The subtle effect of sunlight may turn the near-Earth asteroid Apophis toward Earth in 2068 . . . but chances for impact remain small.
Near-Earth asteroid 99942 Apophis may crash into our planet in April 2068 after all. For the first time ever, astronomers have measured how the asteroid’s orbit is slowly shrinking. Taking this non-gravitational effect into account, “the 2068 impact scenario needs to be looked at again,” team leader David Tholen (University of Hawai‘i) told the online meeting of the Division of Planetary Sciences of the American Astronomical Society on October 26th.
Apophis was discovered in 2004. Initially, it looked like the roughly 350-meter-wide rock might crash into Earth on April 13, 2029, or maybe in April 2036. More precise observations subsequently revealed that in both cases, the chance of an actual impact is zero, although the 2029 flyby will take Apophis within the orbits of geostationary satellites — it will be visible as a fast-moving naked-eye object from Europe and Africa.
Working from the current uncertainty in the asteroid’s orbit and using just gravity, astronomers calculated that encounters later this century would also be harmless. However, in 2015, David Vokrouhlický (Charles University in Prague) and his colleagues predicted that Apophis should experience a tiny orbital change due to the Yarkovsky effect, leading to a possible impact in 2068.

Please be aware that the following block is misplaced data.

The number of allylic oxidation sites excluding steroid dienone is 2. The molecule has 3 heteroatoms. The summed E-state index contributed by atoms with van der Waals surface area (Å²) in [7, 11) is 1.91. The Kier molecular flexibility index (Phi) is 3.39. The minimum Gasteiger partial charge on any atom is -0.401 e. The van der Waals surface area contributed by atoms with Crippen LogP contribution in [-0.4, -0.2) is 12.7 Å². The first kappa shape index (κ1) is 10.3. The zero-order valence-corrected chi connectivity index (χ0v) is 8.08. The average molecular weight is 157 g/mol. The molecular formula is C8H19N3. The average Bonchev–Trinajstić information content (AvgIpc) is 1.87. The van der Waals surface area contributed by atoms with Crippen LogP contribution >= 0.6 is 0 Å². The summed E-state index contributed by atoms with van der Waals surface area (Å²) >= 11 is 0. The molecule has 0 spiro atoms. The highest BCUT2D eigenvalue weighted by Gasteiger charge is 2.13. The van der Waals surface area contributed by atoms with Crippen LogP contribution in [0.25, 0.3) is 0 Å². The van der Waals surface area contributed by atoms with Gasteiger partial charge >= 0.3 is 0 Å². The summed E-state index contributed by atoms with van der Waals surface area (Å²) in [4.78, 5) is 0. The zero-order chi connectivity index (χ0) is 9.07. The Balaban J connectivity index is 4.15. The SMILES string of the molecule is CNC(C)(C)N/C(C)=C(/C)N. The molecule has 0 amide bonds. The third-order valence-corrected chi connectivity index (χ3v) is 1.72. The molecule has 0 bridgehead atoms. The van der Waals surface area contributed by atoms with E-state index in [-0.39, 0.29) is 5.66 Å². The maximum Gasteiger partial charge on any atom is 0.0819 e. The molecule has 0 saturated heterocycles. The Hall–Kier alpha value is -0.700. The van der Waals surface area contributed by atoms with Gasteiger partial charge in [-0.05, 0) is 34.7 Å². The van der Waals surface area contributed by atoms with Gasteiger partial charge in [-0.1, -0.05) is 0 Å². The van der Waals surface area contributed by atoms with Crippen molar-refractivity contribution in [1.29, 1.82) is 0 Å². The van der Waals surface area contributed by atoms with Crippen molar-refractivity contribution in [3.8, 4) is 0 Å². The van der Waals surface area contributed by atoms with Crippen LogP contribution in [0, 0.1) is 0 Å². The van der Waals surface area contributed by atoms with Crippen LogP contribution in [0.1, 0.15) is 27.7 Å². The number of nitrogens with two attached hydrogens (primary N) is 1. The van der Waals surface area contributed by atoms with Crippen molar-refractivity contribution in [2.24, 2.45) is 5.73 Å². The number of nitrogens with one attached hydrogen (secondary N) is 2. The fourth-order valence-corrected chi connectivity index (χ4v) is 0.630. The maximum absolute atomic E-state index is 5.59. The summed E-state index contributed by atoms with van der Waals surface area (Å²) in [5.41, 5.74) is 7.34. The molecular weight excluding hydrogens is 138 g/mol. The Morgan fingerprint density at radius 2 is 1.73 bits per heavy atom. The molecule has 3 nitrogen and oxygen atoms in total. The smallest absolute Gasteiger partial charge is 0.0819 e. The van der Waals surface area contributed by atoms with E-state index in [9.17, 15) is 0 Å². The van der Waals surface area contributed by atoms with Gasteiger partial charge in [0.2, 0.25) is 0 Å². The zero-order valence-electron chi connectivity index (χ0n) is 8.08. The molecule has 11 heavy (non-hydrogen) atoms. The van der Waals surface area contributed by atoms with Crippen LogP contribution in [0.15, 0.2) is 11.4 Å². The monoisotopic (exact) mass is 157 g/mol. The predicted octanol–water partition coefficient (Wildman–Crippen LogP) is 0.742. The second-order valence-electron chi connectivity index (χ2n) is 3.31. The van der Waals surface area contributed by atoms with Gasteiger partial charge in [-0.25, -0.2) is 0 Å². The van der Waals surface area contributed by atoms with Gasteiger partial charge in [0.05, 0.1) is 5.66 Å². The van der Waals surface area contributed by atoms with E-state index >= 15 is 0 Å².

The Yarkovsky effect is a subtle, net force on a small, rotating body caused by asymmetric heating. Tholen and his colleagues have now measured the strength of this effect on Apophis by making extremely precise positional observations using the Japanese 8.3-meter Subaru telescope on Mauna Kea, Hawai‘i. Their results indicate that the semi-major axis of the asteroid’s orbit is decreasing by 170 meters per year – in very good agreement with Vokrouhlický’s prediction.
The upshot: there’s indeed a small chance (currently about 1 in 150,000) of an actual impact in April 2068, a little more than 47 years from now.
“It is extremely important to recognize that warnings of a possibility of an impact are very different from predictions of impact,” says Steven Chesley (JPL). Then again, he adds that “just because some [possible impact scenarios] were eliminated in the past does not mean they will always be in the future.”
Much depends on Apophis’s “miss distance” in April 2029, and the precise way that Earth’s gravity deflects its orbit. “By studying the 2029 encounter closely and critically,” Tholen says, “it will be easier to predict future impact scenarios.”